Who Owns the Section 529 Plan?
By James Sacher, Partner, Tax & Business Services
What to Look For
If your family is planning for college and has contributed to a 529 plan, or if you are contemplating 529 plans with children nearing college age, you should take a close look at who owns the 529 plan to make sure it doesn’t negatively affect your financial aid.
The main advantage of a 529 plan is that earnings are not subject to federal tax or state income taxes when the funds are used for the qualified education expenses of the designated beneficiary, such as tuition, books, fees, and room and board. And, although contributions to a 529 plan are not deductible for federal income tax purposes, they may be for state tax purposes.
In addition to the tax benefits, proper ownership of a 529 plan could help increase the amount of college financial aid. If the ownership of a 529 plan is held by a grandparent, it does not need to be listed as an asset on the Free Application for Federal Student Aid (FAFSA) form when applying for financial aid for college, even though the funds are intended for the student applying for aid.
Parents can gift the necessary funds to the grandparents (keeping in mind the limits to avoid any gift taxes) so that the grandparents can make the contributions to the 529 plan in their own name. Time the use of the 529 plan withdrawals from the grandparents’ account to be after January 1 of the student’s junior year, or change ownership to the parent after that date. Be cautious of using grandparent-owned accounts before this time, because those distributions count almost ten times as much as distributions from parents’ accounts in determining financial aid.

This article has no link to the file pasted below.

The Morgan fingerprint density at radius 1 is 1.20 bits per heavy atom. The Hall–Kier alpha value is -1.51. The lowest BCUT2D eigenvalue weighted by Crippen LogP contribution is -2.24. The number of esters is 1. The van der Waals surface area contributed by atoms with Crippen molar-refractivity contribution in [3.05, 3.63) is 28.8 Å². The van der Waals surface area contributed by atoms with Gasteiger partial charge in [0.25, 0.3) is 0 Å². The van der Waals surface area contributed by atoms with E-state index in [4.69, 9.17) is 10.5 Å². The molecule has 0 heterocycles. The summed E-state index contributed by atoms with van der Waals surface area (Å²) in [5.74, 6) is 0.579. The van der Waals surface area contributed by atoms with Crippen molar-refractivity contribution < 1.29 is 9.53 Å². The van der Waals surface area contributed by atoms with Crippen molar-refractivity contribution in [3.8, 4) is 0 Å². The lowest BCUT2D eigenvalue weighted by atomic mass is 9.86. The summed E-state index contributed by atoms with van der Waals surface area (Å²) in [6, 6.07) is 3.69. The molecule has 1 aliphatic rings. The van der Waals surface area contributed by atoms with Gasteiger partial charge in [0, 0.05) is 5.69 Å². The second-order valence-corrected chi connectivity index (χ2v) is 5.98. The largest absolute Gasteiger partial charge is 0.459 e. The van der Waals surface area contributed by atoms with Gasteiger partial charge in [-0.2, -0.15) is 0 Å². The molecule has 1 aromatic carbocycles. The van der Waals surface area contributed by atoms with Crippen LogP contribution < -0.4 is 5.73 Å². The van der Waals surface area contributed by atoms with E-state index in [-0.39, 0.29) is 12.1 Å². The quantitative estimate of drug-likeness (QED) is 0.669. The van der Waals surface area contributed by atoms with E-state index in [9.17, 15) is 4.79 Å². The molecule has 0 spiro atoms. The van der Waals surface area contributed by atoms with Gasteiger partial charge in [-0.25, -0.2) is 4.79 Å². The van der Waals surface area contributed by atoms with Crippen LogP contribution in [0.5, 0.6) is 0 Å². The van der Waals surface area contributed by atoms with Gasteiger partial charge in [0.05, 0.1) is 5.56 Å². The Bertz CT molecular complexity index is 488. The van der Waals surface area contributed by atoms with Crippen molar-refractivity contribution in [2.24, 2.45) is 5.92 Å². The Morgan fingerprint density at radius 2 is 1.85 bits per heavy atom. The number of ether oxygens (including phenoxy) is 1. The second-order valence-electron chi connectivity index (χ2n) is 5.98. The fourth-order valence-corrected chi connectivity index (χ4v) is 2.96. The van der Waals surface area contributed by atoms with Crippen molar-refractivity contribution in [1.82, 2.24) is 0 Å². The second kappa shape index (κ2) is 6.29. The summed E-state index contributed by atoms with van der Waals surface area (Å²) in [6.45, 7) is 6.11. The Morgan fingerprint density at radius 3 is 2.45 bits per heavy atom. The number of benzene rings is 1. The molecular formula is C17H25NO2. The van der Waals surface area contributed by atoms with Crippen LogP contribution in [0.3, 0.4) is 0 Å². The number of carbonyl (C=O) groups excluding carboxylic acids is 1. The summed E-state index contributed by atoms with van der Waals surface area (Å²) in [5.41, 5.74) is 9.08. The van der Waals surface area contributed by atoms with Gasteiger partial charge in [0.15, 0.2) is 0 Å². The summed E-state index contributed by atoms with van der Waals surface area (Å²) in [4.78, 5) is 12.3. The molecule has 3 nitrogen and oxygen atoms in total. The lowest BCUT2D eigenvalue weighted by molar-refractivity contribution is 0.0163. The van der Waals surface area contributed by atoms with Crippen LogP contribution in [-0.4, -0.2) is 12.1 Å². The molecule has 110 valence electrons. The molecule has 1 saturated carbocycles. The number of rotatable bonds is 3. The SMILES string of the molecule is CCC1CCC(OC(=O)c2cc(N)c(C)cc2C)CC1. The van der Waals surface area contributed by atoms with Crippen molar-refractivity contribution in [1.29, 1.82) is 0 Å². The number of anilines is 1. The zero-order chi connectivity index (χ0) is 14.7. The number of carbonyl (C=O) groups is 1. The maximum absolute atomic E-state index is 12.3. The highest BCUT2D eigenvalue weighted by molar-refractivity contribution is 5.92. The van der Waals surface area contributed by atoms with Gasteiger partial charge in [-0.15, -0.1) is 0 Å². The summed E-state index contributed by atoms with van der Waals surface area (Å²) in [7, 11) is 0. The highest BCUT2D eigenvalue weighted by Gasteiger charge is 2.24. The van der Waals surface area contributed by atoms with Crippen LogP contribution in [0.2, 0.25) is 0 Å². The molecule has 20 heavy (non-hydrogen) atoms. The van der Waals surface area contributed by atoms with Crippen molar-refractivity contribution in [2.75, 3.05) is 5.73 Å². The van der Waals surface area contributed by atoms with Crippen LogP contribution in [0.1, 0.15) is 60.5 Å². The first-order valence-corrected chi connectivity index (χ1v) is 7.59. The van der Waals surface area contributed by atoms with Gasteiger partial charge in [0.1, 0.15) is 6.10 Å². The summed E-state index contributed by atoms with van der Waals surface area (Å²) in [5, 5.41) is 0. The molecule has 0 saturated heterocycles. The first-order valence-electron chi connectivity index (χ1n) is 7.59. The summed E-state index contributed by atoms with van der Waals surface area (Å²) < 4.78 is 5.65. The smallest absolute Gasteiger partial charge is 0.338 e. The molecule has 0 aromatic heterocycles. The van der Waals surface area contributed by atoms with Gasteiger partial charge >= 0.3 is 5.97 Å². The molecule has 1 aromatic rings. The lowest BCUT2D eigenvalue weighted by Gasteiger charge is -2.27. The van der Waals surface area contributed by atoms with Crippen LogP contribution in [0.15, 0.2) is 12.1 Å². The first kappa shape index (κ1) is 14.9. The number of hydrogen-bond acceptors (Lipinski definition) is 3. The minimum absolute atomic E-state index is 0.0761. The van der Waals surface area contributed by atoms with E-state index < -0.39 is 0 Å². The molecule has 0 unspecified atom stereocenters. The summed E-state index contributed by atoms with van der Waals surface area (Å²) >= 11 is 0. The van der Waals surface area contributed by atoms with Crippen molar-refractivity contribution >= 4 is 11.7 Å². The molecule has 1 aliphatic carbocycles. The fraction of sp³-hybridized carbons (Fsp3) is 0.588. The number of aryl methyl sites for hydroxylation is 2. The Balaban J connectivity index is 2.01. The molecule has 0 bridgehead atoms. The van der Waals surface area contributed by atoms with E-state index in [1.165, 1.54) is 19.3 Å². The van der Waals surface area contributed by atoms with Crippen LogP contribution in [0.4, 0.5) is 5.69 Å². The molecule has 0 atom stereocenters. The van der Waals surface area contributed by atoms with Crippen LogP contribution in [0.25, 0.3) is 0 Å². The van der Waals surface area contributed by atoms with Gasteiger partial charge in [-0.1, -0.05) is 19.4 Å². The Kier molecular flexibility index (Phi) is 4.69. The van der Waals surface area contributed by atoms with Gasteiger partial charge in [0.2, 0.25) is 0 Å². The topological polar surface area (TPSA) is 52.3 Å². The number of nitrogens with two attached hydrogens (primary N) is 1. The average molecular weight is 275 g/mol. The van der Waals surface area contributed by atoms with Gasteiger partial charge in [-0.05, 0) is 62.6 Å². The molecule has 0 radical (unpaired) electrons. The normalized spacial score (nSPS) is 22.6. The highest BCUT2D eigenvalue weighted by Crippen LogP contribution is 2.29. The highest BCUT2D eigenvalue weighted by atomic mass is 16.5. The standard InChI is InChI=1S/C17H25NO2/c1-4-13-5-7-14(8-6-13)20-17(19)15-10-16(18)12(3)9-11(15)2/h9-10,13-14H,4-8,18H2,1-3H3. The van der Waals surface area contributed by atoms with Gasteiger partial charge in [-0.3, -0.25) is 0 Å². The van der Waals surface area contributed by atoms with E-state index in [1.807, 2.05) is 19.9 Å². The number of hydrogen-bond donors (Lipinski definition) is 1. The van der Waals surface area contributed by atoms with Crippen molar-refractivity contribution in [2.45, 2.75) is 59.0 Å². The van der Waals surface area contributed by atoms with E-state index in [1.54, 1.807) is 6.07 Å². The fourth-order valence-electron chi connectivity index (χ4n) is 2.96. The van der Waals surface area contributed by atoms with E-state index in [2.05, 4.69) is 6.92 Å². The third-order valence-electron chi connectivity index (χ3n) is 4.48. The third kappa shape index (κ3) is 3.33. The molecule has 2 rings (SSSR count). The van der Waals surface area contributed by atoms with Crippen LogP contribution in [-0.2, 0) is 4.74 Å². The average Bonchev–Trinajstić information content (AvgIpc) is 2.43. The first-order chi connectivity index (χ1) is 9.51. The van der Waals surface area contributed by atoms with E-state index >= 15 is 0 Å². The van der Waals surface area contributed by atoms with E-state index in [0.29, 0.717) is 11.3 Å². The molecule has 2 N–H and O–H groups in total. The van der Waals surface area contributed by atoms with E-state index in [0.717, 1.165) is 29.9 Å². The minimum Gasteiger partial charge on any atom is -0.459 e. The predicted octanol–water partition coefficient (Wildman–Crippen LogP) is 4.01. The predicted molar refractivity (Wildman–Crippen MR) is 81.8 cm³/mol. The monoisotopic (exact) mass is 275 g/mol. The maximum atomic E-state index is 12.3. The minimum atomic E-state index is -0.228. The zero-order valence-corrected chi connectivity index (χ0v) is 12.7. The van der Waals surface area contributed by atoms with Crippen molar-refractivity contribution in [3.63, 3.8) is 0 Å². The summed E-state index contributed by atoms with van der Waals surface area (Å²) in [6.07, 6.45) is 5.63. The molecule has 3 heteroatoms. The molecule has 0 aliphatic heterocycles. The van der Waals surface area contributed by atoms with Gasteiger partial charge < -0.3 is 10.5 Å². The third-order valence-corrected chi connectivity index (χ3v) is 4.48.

Having grandparents own 529 plan assets will not increase the amount of family assets to be reported on the annual FAFSA form, even if earmarked for the applying student’s college costs. The lower the amount of family assets, the greater the amount of student aid that will be available for the student. Transferring the grandparents’ 529 assets to the parents, or taking distributions for education costs after January 1 of the student’s junior year, will not count toward the family’s untaxed income when completing the FAFSA form for the student’s senior year.
There are many other meaningful ways to stretch your dollar in our new e-book: 12 (More) Great Ideas. Do you have a question about how this information applies to you? Email Jim Sacher, CPA or call him at 440-449-6800.